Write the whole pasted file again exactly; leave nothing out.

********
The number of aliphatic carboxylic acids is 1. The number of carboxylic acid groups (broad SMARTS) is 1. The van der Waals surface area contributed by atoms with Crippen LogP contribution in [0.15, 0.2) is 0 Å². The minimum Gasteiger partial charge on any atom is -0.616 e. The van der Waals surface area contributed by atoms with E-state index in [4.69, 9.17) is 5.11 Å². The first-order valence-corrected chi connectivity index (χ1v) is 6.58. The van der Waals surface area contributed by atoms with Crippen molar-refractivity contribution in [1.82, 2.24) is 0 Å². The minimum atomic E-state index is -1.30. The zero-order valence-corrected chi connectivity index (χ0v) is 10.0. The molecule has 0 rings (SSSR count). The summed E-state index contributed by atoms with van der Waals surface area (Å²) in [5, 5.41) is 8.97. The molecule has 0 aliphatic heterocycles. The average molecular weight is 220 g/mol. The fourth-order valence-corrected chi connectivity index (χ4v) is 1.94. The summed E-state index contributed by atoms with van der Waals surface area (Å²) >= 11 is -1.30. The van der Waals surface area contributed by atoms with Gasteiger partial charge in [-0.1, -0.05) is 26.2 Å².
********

The number of aliphatic carboxylic acids is 1. The number of carboxylic acid groups (broad SMARTS) is 1. The van der Waals surface area contributed by atoms with Crippen LogP contribution in [0.15, 0.2) is 0 Å². The minimum Gasteiger partial charge on any atom is -0.616 e. The van der Waals surface area contributed by atoms with E-state index in [4.69, 9.17) is 5.11 Å². The first-order valence-corrected chi connectivity index (χ1v) is 6.58. The van der Waals surface area contributed by atoms with Crippen molar-refractivity contribution in [1.82, 2.24) is 0 Å². The minimum atomic E-state index is -1.30. The zero-order valence-corrected chi connectivity index (χ0v) is 10.0. The molecule has 0 rings (SSSR count). The summed E-state index contributed by atoms with van der Waals surface area (Å²) in [5, 5.41) is 8.97. The molecule has 0 aliphatic heterocycles. The average molecular weight is 220 g/mol. The fourth-order valence-corrected chi connectivity index (χ4v) is 1.94. The summed E-state index contributed by atoms with van der Waals surface area (Å²) >= 11 is -1.30. The van der Waals surface area contributed by atoms with Gasteiger partial charge in [-0.1, -0.05) is 26.2 Å².